Monday, 26 October 2015

Daily Reading: Luke 1v56-80 'The Real Christmas Number 1'

The first Christmas was full of songs expressing the joy of what was happening. From Mary bursting into a joy fuelled song of wonder and praise. To the ultimate choir – better even than Gareth Malone’s efforts – the angelic chorus that sang of their joy at Jesus birth to the Shepherds.

It’s a slightly lesser known song and singer that I want us to take a few minutes to think about. Zechariah has just become a new dad and he’s full of joy, many of us know that feeling of looking down at a newborn and being flooded with emotion. But for Zechariah and his wife Elizabeth this is multiplied because they thought they’d never have children. It’s no wonder he breaks into song. But the surprise is that this isn’t just a song about his son John, Zechariah sings because John’s birth is part of something much bigger, part of God’s plan. A plan the whole of the Old Testament is about as God makes promise after promise. And Zechariah joyfully sings that…

God always keeps his promises

I remember when my eldest son was born phoning the grandparents to tell them they had a grandson. I remember telling them what he was like, the perfectly formed little fingers and toes, the fuzzy hair, the little smile that was really just wind. Every dad thinks their new born is amazing. But Zechariah knows his son is chosen by God for something universally significant.

God doesn’t randomly wake up one morning and decide on a whim to send his son to earth as a baby. No, God has always planned for this. Zechariah’s song points us to some of those key promises in history. (69)God is keeping his promise to David made a thousand years before to bring a strong king from his line who’ll save his people. (70)God is keeping his promise made through the prophets like Isaiah and Micah who prophesied about where he’d be born and what his birth would be like 700 years before; that he’d be a kingly rescuer. And to Malachi who promised 400 years before that God would come to his people and before that someone would come to get them ready. And promises made to Abraham 2000 years before to bring God’s people into God’s place where they’d enjoy life lived under his rule(72-75).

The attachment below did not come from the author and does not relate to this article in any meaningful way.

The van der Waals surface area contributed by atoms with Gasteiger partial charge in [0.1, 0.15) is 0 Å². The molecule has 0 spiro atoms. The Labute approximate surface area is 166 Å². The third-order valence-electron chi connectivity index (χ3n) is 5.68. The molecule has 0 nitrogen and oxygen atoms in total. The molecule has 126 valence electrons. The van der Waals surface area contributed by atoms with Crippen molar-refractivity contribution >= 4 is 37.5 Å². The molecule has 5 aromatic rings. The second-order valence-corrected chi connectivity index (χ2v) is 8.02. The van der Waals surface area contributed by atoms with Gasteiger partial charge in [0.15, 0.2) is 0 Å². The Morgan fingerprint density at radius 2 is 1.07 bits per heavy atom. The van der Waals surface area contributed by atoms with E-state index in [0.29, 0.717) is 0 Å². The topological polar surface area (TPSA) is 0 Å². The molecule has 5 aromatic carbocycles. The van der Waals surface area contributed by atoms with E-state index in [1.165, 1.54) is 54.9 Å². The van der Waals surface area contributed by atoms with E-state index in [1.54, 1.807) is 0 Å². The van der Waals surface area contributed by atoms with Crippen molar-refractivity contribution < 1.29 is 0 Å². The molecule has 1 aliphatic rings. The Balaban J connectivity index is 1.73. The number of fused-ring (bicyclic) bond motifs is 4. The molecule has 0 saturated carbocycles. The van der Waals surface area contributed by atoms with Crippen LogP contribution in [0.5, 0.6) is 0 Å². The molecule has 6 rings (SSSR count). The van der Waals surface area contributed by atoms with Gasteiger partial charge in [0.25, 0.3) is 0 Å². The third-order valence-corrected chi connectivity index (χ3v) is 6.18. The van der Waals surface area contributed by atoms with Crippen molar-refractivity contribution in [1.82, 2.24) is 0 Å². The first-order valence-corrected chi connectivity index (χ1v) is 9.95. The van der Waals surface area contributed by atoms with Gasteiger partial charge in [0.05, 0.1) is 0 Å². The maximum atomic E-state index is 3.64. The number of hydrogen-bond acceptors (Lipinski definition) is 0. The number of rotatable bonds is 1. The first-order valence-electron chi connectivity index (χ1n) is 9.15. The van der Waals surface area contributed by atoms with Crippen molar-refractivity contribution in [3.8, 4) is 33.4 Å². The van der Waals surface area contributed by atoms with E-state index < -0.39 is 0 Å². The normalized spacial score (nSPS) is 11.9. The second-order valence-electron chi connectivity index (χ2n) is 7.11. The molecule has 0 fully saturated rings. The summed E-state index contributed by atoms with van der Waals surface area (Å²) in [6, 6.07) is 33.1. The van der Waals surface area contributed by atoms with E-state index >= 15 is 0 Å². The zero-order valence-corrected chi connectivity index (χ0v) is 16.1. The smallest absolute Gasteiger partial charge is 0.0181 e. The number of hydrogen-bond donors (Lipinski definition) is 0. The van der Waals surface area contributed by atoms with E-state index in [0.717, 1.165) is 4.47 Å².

You can see why Zechariah is so excited can’t you? John’s birth is a bit like the opening ceremony at the Olympics it’s the starting point of something spectacular.

Advent calendars are great at priming children to get more and more excited the closer you get to Christmas aren’t they? With each door opened it’s one less sleep to Christmas, one day nearer. With each new door the excitement, expectation and insomnia increases.

Israel have been counting down not for 24 days, but 400 years since God last spoke. That’s like having an advent calendar with 146, 100 doors to open. It’s no wonder Zechariah’s excited. That great promise of God’s rescuing ruler who’ll bring his people back to God is coming true.

If that’s the first thing we see in Zechariah’s song the second is the call to...

Get ready he’s coming

It’s all very well knowing a promise is being fulfilled but you want to know how don’t you? You want to know what it will change, what it will mean.

John, Zechariah’s son, is the get ready guy. He’s like the warm up act. But his job isn’t to get a few laughs, it‘s to get people ready for God’s long promised king. How? He’s going to tell people (77)that the one coming isn’t just another prophet but God himself made man so they must be ready. He does that by helping them see the real issue in the world.